The German media giant Axel Springer said Tuesday it has paid $343 million to acquire almost all of the U.S. news site Business Insider.
The Berlin-based company, which already operates multiple newspapers and websites in Europe, said the acquisition expands its digital audience to almost 200 million users. Business Insider (which syndicates Marketplace content) is now valued at $390 million — up from $100 million last year. The site has a monthly unique audience of 76 million, according to Axel Springer.
The draw for Axel Springer is entry into the U.S. market through an audience that is relatively young and tech savvy. Business Insider started out as a Silicon Valley news source.
It’s an important niche: a young, techie audience, said Susan Bidel, a senior analyst at Forrester Research.
“You need to know what Business Insider is writing about, because that’s what everyone is going to be talking about that day,” Bidel said, “in Silicon Alley and Silicon Beach.” (Also known as New York and Los Angeles, the first and second largest media markets in the U.S.)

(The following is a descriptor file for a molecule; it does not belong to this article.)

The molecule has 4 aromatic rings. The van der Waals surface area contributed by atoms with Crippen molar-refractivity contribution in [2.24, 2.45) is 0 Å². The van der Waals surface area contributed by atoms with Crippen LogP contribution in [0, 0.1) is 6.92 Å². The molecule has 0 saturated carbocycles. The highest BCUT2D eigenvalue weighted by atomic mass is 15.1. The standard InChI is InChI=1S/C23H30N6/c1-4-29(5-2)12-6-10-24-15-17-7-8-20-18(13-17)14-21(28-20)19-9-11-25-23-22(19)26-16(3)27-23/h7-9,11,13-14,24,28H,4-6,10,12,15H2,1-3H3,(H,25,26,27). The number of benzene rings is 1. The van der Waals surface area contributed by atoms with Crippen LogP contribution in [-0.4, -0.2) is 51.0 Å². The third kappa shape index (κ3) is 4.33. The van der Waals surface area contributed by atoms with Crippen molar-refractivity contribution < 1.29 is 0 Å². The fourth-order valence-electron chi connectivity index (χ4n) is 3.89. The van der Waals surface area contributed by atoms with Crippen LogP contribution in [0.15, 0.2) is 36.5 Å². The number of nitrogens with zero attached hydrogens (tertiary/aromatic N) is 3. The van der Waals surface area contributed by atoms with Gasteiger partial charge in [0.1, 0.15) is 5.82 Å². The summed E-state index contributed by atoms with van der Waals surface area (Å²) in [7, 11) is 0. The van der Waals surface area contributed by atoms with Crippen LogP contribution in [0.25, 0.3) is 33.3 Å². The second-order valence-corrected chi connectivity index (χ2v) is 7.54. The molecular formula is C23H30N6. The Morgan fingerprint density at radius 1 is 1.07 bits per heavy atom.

That kind of audience and market access is valuable, Bidel said.
“Certainly when you get a digital start-up… your audience is going to tilt younger, and that’s a sort of a good thing as you look into the future,” said Rick Edmonds, a media business analyst at the Poynter Institute.
Ad dollars are in search of young, impressionable eyeballs. And they’ve been skewing digital, accounting for more than a quarter of all media advertising, said Amy Mitchell, director of journalism research at the Pew Center.
And digital news sites are good at getting and keeping young audiences on mobile and social media. For example, BuzzFeed is one of the most popular mobile apps with 18- to 34-year-olds, right along Tinder and Snapchat, according to comScore’s August numbers.
Business Insider’s valuation is a relative bargain compared to some of its peers. Vox Media and BuzzFeed both recently got investments of $200 million each from Comcast’s NBCUniversal. Vox was last valued at $850 million and BuzzFeed at $1.5 billion. Two years ago, 21st Century Fox bought a stake in Vice Media, then valuing the company at $1.4 billion. Its latest valuation was at $2.5 billion.
“You could buy the Washington Post and probably the Boston Globe, too,” at the price that Springer paid for Business Insider, Edmonds said.
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